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Polishing inlaid malachite


#1

More regarding polishing inlaid malachite. This evening, having
sufficiently recovered from a terrible 3 day cold, I went out into
my shop and was rooting around looking for something to do. I came
across a bag of malachite that has been there for the past 20 years
or so and decided to cut a piece. I did so and finished a beautiful
52x43 freeform cab. Then, before leaving, I took a small extra piece
and tried some things with it. I gave it a semi-polish up to 600 and
then turned off the water. I held it on hi speed until it was to hot
to hold. Nothing. Then I moved to the 1200 and continued to press
into the wheel dry. Nothing. Finally, I went to the 14K and had the
same result - nothing…no oxidation, no nothing but a nice smooth
and polished surface.

So, I went over to the ZAM, loaded up the buff, and polished it hard
till I could hardly hold it. Nothing, no oxidation, no blackening, no
crumbling, nothing! I found nothing wet and nothing dry that would
explain the problem the member described. Nor have I ever came across
the problem as described over years of cutting malachite. Comments
anyone?

Cheers from Don in SOFL.


#2
I found nothing wet and nothing dry that would explain the problem
the member described. Nor have I ever came across the problem as
described over years of cutting malachite. Comments anyone? 

Perhaps reconstituted malachite?

Richard Hart G.G.
Denver, Co.


#3
Nor have I ever came across the problem as described over years of
cutting malachite. Comments anyone? 

Me either. I think she found an inclusion or other defect within the
stone, and was merely unlucky enough to polish down to it. That, I
have seen now and then…

Peter


#4

Dear Don,

I have some malachite from Zambia that is a nice solid material that
you can do anything to as you describe. I also have some more
fibrous material from a wholesaler in the UK, original source
unknown, that burns to a black when you apply friction to any degree.
Difference between the two? well, probably minute amounts of azurite,
which is hydrated and the loss of water probably causes the different
behaviour. I treat the 2 materials differently because they behave
differently. Same goes with my Wello opal, it is not the same as my
australian stuff so I dont treat it the same way. I’m going to facet
some of the really transparent jelly to see ifthat takes advantage
of its hydrophane properties.

Nick Royall


#5

That was my guess also, reconstituted.

Hans Durstling
Moncton, Canada


#6

Nick, HHHmmmm, sounds interesting. Are there any identifying
characteristics that might indicate such a difference between the
two malachites? Such as slight blue coloration, lighter/darker bands,
softness, etc? In fact, the stuff I worked on the other night appears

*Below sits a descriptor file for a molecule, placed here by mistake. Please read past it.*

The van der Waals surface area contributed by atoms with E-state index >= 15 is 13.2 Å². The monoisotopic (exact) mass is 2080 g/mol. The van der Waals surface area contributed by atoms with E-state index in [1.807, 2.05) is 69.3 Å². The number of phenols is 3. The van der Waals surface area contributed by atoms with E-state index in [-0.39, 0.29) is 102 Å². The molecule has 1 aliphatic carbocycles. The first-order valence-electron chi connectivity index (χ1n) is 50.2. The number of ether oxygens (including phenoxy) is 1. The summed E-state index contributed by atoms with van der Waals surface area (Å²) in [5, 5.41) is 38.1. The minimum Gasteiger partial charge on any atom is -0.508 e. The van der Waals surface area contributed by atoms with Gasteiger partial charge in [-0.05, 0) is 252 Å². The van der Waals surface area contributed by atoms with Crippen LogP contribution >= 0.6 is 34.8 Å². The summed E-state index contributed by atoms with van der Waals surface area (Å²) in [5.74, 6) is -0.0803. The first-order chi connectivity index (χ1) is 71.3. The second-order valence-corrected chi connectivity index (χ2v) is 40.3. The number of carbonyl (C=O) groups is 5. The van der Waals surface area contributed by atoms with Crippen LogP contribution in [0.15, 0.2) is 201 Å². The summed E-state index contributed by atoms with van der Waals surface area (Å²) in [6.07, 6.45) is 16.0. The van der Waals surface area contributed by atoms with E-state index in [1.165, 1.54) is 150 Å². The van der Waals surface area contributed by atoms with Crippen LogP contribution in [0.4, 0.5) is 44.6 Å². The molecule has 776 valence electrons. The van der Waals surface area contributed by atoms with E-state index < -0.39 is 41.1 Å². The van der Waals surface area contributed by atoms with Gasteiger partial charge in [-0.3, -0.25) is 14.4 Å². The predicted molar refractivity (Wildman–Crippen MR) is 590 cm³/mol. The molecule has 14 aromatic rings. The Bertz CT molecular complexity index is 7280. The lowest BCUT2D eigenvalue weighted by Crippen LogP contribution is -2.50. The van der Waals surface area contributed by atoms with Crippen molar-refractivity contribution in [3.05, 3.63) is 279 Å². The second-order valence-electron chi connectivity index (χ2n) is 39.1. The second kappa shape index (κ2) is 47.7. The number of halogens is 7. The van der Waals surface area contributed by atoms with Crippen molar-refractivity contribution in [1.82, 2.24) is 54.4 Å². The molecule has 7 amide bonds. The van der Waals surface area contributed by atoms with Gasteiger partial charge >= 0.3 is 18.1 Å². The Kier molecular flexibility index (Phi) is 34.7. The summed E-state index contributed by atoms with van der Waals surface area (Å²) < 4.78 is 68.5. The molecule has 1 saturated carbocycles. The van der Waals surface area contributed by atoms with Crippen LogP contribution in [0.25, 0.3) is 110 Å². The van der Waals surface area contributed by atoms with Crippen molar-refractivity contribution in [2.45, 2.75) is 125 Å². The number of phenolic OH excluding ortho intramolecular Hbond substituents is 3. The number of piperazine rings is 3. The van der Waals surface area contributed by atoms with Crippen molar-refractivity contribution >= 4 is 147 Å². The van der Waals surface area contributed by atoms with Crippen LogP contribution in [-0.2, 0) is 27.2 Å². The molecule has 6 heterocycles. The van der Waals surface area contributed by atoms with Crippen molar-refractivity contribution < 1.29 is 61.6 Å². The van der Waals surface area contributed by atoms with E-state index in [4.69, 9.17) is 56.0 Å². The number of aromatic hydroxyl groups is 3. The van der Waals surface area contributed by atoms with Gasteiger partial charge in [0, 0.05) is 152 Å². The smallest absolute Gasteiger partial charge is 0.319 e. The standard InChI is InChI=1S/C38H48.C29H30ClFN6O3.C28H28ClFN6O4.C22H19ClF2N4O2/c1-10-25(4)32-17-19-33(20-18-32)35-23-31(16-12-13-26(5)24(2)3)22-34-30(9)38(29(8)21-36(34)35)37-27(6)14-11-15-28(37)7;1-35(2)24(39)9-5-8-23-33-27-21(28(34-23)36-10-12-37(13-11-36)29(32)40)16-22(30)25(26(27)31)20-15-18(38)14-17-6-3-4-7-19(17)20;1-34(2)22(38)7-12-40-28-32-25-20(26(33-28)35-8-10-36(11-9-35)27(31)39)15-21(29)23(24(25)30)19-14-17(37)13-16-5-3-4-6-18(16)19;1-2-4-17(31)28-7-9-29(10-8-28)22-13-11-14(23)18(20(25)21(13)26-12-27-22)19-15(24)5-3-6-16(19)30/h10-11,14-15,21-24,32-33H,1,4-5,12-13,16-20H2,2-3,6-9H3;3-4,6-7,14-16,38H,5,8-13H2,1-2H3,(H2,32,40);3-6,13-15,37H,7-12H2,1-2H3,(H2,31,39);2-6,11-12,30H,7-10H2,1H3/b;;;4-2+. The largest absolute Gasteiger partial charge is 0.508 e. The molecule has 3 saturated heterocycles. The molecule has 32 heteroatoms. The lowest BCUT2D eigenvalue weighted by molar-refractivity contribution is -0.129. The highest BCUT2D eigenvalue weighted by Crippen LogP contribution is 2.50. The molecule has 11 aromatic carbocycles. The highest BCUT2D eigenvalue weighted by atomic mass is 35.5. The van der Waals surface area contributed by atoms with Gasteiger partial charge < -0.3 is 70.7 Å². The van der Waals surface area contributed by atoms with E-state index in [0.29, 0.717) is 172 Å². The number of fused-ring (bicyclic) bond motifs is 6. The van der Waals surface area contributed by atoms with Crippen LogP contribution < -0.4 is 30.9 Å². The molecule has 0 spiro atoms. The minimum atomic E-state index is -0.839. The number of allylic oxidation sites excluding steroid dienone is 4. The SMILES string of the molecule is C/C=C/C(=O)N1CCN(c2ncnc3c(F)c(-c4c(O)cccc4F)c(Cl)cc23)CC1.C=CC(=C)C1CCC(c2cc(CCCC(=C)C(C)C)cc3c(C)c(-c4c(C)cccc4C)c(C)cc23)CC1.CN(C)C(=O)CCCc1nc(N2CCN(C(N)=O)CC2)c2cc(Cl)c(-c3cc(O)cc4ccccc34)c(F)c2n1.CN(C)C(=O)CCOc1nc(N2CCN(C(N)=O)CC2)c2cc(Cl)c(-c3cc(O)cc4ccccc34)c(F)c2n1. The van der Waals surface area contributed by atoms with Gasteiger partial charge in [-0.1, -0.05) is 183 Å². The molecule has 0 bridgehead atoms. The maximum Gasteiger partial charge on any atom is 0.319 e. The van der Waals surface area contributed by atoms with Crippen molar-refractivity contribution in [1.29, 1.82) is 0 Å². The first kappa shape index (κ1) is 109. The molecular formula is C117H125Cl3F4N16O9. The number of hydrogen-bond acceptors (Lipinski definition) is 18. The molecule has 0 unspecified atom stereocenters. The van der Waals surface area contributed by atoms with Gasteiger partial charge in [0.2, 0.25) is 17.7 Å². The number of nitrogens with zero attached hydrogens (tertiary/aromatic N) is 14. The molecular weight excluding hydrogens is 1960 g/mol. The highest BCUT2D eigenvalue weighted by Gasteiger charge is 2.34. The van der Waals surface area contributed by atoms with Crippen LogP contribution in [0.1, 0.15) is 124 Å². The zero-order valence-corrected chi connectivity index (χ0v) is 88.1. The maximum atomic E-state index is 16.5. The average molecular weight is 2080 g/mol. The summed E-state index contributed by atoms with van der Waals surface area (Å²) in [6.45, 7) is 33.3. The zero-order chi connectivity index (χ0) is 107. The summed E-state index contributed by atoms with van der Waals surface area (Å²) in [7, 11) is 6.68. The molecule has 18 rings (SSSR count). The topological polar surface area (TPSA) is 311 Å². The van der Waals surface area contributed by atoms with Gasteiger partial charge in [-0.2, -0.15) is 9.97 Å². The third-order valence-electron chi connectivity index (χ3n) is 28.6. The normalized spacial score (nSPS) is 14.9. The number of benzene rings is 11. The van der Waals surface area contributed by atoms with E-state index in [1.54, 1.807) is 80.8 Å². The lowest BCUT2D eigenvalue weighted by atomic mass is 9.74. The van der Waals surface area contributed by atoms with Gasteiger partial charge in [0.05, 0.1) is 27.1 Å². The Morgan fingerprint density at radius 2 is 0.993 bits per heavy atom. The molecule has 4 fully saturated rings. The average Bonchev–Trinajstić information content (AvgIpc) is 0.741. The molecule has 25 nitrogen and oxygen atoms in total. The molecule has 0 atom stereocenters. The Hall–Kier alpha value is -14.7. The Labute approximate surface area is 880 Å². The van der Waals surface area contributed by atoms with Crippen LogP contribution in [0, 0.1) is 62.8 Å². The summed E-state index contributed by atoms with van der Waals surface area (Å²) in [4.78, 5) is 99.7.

more fiberous than chalky. It was dark with narrow lighter bands in
it. On the other hand, I have cut many malachites with azurite in
it…like areas of more bluish than others kind of like the mixtures
one encounters in chrysocolla but still never encountered what was
described. What happens when it turns black? When you apply it to the
wheel does it turn black with water or dry? Is it permanent or is it
wiped away.

Cheers from Don in SOFL.


#7

Again, in my experience…

Malachite is extremely variable stuff. Some pieces are less
sensitive than others. You can cut two cabs from the same slab and
one of them will work up just fine while the other one is nothing but
trouble.

RC


#8

What really threw me off was that the two stones had gone through
the entire cutting and polishing process before they were set and
there was no indication of a problem. Two of us tried to replicate
what happened like you did Don and no black spots. We didn’t think
it was reconstituted but Nick it doesn’t seem like it was Mother
Nature’s best chunk of Malachite. I think Rick Cook’s point about
additional heat from the sterling bezel is important and probably
did contribute to loosing one stone, but one stone was destroyed on
wheel #6 with water so I would presume that would indicate it was
more friction than heat.

Like any good car wreck, you have to get back in the drivers seat
and keep moving forward. I cut and polished two new stones from a
different slab, epoxyed them in, gave them a kiss with zam and a
fluffy buff and delivered the piece. It was probably one of those
failures that happened because the piece looked so much more
interesting with the new stones. Perhaps I look better with the
additional white hair that sprouted in the process. The piece far
exceeded the customer’s expectations and to see that delight is what
makes our world go round.

So, in the future when a customer wants a Malachite piece, I’ll take
this potential problem in consideration during the design process
AND… I’ll give the Malachite a good hard run before I cut and
polish it.


#9

Right on Rick. Overall I’ve had the same experience.

Cheers from Don in SOFL.